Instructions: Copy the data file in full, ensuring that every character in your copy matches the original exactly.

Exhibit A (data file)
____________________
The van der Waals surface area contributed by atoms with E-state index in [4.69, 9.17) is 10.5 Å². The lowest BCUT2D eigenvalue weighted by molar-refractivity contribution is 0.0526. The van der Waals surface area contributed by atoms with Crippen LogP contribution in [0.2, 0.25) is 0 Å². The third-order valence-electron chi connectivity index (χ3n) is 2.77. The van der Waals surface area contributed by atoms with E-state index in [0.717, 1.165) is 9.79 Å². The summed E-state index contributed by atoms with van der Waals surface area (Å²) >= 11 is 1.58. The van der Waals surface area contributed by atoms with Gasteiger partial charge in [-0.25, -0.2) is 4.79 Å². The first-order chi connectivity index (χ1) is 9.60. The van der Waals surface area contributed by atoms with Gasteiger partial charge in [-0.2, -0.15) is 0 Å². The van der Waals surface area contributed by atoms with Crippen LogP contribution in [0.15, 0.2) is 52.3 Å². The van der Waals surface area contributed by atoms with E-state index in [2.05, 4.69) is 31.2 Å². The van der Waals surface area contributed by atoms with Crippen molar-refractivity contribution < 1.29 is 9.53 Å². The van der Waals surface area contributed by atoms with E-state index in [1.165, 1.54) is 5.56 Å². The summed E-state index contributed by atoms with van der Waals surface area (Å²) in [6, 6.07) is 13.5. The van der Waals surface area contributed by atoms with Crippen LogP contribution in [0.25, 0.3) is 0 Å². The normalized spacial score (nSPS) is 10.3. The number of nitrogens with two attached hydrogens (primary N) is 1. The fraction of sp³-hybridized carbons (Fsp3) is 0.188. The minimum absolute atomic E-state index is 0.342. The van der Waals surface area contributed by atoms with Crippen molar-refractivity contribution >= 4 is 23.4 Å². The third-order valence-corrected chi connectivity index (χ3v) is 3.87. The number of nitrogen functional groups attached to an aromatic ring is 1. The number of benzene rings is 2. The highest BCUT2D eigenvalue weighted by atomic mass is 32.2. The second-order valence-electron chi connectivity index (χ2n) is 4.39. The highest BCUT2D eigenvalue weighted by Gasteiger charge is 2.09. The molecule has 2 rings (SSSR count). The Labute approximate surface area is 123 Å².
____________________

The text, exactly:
The van der Waals surface area contributed by atoms with E-state index in [4.69, 9.17) is 10.5 Å². The lowest BCUT2D eigenvalue weighted by molar-refractivity contribution is 0.0526. The van der Waals surface area contributed by atoms with Crippen LogP contribution in [0.2, 0.25) is 0 Å². The third-order valence-electron chi connectivity index (χ3n) is 2.77. The van der Waals surface area contributed by atoms with E-state index in [0.717, 1.165) is 9.79 Å². The summed E-state index contributed by atoms with van der Waals surface area (Å²) >= 11 is 1.58. The van der Waals surface area contributed by atoms with Gasteiger partial charge in [-0.25, -0.2) is 4.79 Å². The first-order chi connectivity index (χ1) is 9.60. The van der Waals surface area contributed by atoms with Gasteiger partial charge in [-0.2, -0.15) is 0 Å². The van der Waals surface area contributed by atoms with Crippen LogP contribution in [0.15, 0.2) is 52.3 Å². The van der Waals surface area contributed by atoms with E-state index in [2.05, 4.69) is 31.2 Å². The van der Waals surface area contributed by atoms with Crippen molar-refractivity contribution < 1.29 is 9.53 Å². The van der Waals surface area contributed by atoms with E-state index in [1.165, 1.54) is 5.56 Å². The summed E-state index contributed by atoms with van der Waals surface area (Å²) in [6, 6.07) is 13.5. The van der Waals surface area contributed by atoms with Crippen LogP contribution in [0.25, 0.3) is 0 Å². The normalized spacial score (nSPS) is 10.3. The number of nitrogens with two attached hydrogens (primary N) is 1. The fraction of sp³-hybridized carbons (Fsp3) is 0.188. The minimum absolute atomic E-state index is 0.342. The van der Waals surface area contributed by atoms with Crippen molar-refractivity contribution >= 4 is 23.4 Å². The third-order valence-corrected chi connectivity index (χ3v) is 3.87. The number of nitrogen functional groups attached to an aromatic ring is 1. The number of benzene rings is 2. The highest BCUT2D eigenvalue weighted by atomic mass is 32.2. The second-order valence-electron chi connectivity index (χ2n) is 4.39. The highest BCUT2D eigenvalue weighted by Gasteiger charge is 2.09. The molecule has 2 rings (SSSR count). The Labute approximate surface area is 123 Å².